Forest Resource Management (B.S.)


A major in forest resource management begins with the basics — trees. With each class you take, you form a broad understanding of the science behind forest management and how it promotes and affects wildlife, soil, water, recreation and communities. Enthusiasm, hands-on problem solving and relevant research just scratch the surface of what you'll encounter when you step into our classrooms and labs. While many of our students see themselves working in the forest, or doing field research after graduation, many others seek employment in a more suit-and-tie office setting, perhaps negotiating export prices with international markets. No matter which you prefer, the forestry profession is about conserving our natural resources and improving our world through careful, scientifically sound management practices.


  • Within walking distance of campus are 17,500 acres of Experimental Forest dedicated to education, research and recreation.
  • Rising juniors spend eight weeks in the summer doing fieldwork and learning how to cruise timber.
  • Our classes use GIS and GPS to perform state-of-the-art mapping.
  • About 65 percent of our students are involved in the Forestry Club.
  • Forests cover two-thirds of South Carolina's total land.
  • The average "family forest" in South Carolina is 66 acres.
  • The Society of American Foresters accredits our program.


Clemson's 17,500-acre Experimental Forest is full of plants, trees, animals, organisms and so many other incredible habitats. Opportunities for research and hands-on experience in the forest truly set our program apart. Plus, you'll be learning invaluable job and research skills while enjoying one of the world's most incredible gifts of nature.

Throughout your classes, you'll learn about the broad scope of forests, from the smallest soil microorganism that impacts the health of a forest to the federal policies negotiated in Washington, D.C. Everyone starts with basic science and math courses in preparation for upper-level course work such as ecology, forest economics, harvesting, wildlife management and even urban tree care.

Land Surveying Emphasis Information
Clemson's forest resource management degree offers an emphasis in land surveying. Students electing to complete this concentration are also eligible for surveying licensure through the S.C. Board of Professional Engineers and Surveyors.

Popular Minors

  • Business Administration
  • Wildlife and Fisheries Biology


Our program is practice-based, built on the belief that the best learning comes from firsthand observation and experience. The faculty are dedicated to advancing the science and management of forests and natural resources, as well as discovering knowledge that can be applied to sustainable environmental protection and enhancement.

 In training our students to be the best in their field, we strongly encourage them to do at least one internship. Having a chance to put classroom learning to work in the field sets you apart from your peers.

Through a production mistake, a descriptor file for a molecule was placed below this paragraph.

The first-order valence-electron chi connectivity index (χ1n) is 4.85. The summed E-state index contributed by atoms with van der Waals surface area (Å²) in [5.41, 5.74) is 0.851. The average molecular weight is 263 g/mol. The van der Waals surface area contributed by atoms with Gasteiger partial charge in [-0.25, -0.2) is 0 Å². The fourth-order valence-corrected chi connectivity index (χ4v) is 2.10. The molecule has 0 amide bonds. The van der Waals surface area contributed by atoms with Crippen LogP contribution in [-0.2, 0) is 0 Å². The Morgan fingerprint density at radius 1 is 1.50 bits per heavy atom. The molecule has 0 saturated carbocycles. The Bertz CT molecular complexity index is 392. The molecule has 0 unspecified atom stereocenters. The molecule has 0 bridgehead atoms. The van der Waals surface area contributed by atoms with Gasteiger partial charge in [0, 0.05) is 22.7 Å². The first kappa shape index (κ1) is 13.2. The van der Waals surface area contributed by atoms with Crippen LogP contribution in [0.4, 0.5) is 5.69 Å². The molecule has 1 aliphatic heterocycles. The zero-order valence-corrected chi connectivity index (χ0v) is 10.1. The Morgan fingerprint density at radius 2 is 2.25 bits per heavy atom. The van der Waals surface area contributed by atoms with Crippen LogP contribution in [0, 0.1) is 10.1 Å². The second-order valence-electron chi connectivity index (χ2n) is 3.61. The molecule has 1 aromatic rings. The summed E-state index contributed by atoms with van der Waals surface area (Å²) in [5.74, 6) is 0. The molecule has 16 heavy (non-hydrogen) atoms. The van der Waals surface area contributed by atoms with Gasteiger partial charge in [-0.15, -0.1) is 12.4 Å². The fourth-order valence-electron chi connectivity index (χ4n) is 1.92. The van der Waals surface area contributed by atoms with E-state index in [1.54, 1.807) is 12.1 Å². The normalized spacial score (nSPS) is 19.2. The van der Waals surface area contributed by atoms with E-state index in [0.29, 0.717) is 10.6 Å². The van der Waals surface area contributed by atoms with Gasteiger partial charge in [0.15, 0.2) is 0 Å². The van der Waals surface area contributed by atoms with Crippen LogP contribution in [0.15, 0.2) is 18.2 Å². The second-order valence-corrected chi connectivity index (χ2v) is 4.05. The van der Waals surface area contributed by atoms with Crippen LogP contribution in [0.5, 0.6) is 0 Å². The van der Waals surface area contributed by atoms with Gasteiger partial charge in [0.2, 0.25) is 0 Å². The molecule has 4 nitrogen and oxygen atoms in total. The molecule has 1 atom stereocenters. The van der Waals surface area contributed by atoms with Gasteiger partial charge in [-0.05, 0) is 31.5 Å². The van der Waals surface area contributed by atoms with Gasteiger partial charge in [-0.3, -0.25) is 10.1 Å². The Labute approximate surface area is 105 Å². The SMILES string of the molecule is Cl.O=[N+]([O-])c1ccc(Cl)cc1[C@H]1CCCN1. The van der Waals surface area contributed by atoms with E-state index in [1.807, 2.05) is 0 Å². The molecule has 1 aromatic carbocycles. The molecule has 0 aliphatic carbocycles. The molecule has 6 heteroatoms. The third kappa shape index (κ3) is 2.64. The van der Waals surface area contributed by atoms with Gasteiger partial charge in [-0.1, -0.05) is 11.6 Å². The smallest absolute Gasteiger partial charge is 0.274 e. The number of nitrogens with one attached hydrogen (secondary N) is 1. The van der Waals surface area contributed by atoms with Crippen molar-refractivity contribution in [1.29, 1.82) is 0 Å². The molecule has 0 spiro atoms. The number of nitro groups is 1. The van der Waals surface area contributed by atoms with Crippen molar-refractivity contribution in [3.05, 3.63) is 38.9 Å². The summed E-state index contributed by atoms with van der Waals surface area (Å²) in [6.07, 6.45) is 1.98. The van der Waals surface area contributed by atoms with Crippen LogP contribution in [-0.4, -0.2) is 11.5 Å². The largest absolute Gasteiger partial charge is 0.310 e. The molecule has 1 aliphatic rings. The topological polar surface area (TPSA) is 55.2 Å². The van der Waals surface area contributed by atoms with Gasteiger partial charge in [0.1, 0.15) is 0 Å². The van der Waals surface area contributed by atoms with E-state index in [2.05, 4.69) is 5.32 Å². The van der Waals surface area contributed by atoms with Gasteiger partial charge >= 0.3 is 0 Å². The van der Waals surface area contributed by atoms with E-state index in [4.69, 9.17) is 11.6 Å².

Every year, the student-run Clemson Forestry Club travels to the Southern Forestry Conclave to compete against students from the other 15 Southern forestry schools in activities from archery to timber-volume estimation.
 The summer after your sophomore year, you'll spend eight weeks in


  • The American Fisheries Society
  • The Wildlife Society
  • Forestry Club


Your college decision isn't really about the next four years. We get it. It's about what doors are opened by your degree and whether those opportunities are what you had envisioned for yourself. Here's a snapshot of what life after graduation looks like for some of our most recent students.


  • Project Forester

    South Carolina Forestry Commission

  • Sustainability Forester


  • Natural Resource Management Specialist

    Whitetail Environmental

  • Inventory Manager

    Atlanta Hardwood Corporation

  • Presale Forester

    U.S. Forest Service


  • M.S. Forest Operations and Business

    Virginia Tech

  • M.S. Forestry

    University of Tennessee

  • Master of Agricultural Education

    Clemson University

  • MAEE Agricultural and Environmental Education

    University of Georgia


    • Fieldwork
    • Inventory
    • Harvest Planning
    • Reforestation
    • Firefighting
    • Forest Health
    • Wildlife Management
    • Recreational Design and Planning
    • Forest Products Industry
    • Forest Engineering
    • Production
    • Wood Science and Utilization
    • Research
    • Sales
    • Marketing
    • Management
    • Public Relations
    • Education and Communication
    • Teaching
    • Research
    • Public Relations
    • Environmental Policy and Law
    • Management
    • Resource Recreation
    • Range and Wildland Management
    • Forest Management

Used with permission from the University of Tennessee.


Have more questions or want more information? Fill out the form below, which goes directly to the following department contact. If you’d also like to receive general University information from Clemson’s admissions office, please follow the link to the right and sign up to join our mailing list.

Madison Cutts

Coordinator of Student Recruitment